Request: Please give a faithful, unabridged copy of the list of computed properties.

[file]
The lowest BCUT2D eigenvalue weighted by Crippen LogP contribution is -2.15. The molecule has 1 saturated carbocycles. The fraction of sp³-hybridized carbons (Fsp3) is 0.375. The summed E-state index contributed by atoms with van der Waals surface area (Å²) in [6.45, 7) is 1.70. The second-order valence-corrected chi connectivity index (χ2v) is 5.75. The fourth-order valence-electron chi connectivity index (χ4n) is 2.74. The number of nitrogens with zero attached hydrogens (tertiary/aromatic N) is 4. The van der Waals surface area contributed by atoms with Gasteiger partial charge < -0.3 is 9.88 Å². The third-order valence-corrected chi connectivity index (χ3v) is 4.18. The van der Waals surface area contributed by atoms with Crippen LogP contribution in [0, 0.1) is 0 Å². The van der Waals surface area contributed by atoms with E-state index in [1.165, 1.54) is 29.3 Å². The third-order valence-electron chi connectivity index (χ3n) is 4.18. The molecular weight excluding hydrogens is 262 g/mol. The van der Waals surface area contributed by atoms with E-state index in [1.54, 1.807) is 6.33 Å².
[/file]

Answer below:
The lowest BCUT2D eigenvalue weighted by Crippen LogP contribution is -2.15. The molecule has 1 saturated carbocycles. The fraction of sp³-hybridized carbons (Fsp3) is 0.375. The summed E-state index contributed by atoms with van der Waals surface area (Å²) in [6.45, 7) is 1.70. The second-order valence-corrected chi connectivity index (χ2v) is 5.75. The fourth-order valence-electron chi connectivity index (χ4n) is 2.74. The number of nitrogens with zero attached hydrogens (tertiary/aromatic N) is 4. The van der Waals surface area contributed by atoms with Gasteiger partial charge < -0.3 is 9.88 Å². The third-order valence-corrected chi connectivity index (χ3v) is 4.18. The van der Waals surface area contributed by atoms with Crippen LogP contribution in [0, 0.1) is 0 Å². The van der Waals surface area contributed by atoms with E-state index in [1.165, 1.54) is 29.3 Å². The third-order valence-electron chi connectivity index (χ3n) is 4.18. The molecular weight excluding hydrogens is 262 g/mol. The van der Waals surface area contributed by atoms with E-state index in [1.54, 1.807) is 6.33 Å².